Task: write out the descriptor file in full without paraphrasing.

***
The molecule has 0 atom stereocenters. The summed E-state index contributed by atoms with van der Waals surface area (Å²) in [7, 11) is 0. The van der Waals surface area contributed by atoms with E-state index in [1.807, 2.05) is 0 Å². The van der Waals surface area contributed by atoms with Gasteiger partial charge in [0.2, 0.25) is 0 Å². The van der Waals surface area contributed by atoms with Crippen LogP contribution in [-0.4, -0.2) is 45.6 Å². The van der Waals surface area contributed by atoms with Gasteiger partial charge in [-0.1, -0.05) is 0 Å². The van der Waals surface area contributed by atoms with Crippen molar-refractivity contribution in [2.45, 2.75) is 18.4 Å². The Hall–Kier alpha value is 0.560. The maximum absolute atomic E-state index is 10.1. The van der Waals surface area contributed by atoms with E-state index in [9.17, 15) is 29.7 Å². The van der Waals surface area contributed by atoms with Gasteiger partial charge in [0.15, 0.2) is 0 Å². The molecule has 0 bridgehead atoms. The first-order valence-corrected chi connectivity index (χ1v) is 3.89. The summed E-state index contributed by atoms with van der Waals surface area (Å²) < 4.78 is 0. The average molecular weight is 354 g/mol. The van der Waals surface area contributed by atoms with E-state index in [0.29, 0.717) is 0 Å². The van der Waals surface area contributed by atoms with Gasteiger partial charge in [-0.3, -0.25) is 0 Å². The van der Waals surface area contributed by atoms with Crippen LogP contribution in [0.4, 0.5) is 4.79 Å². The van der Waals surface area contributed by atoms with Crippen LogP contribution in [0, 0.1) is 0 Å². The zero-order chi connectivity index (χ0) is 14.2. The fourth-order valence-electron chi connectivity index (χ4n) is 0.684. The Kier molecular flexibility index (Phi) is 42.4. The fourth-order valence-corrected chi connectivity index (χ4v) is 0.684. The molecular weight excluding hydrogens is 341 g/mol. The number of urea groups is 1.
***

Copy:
The molecule has 0 atom stereocenters. The summed E-state index contributed by atoms with van der Waals surface area (Å²) in [7, 11) is 0. The van der Waals surface area contributed by atoms with E-state index in [1.807, 2.05) is 0 Å². The van der Waals surface area contributed by atoms with Gasteiger partial charge in [0.2, 0.25) is 0 Å². The van der Waals surface area contributed by atoms with Crippen LogP contribution in [-0.4, -0.2) is 45.6 Å². The van der Waals surface area contributed by atoms with Gasteiger partial charge in [-0.1, -0.05) is 0 Å². The van der Waals surface area contributed by atoms with Crippen molar-refractivity contribution in [2.45, 2.75) is 18.4 Å². The Hall–Kier alpha value is 0.560. The maximum absolute atomic E-state index is 10.1. The van der Waals surface area contributed by atoms with E-state index in [9.17, 15) is 29.7 Å². The van der Waals surface area contributed by atoms with Gasteiger partial charge in [0.15, 0.2) is 0 Å². The molecule has 0 bridgehead atoms. The first-order valence-corrected chi connectivity index (χ1v) is 3.89. The summed E-state index contributed by atoms with van der Waals surface area (Å²) < 4.78 is 0. The average molecular weight is 354 g/mol. The van der Waals surface area contributed by atoms with E-state index in [0.29, 0.717) is 0 Å². The van der Waals surface area contributed by atoms with Gasteiger partial charge in [-0.3, -0.25) is 0 Å². The van der Waals surface area contributed by atoms with Crippen LogP contribution in [0.4, 0.5) is 4.79 Å². The van der Waals surface area contributed by atoms with Crippen LogP contribution in [0, 0.1) is 0 Å². The zero-order chi connectivity index (χ0) is 14.2. The fourth-order valence-electron chi connectivity index (χ4n) is 0.684. The Kier molecular flexibility index (Phi) is 42.4. The fourth-order valence-corrected chi connectivity index (χ4v) is 0.684. The molecular weight excluding hydrogens is 341 g/mol. The number of urea groups is 1.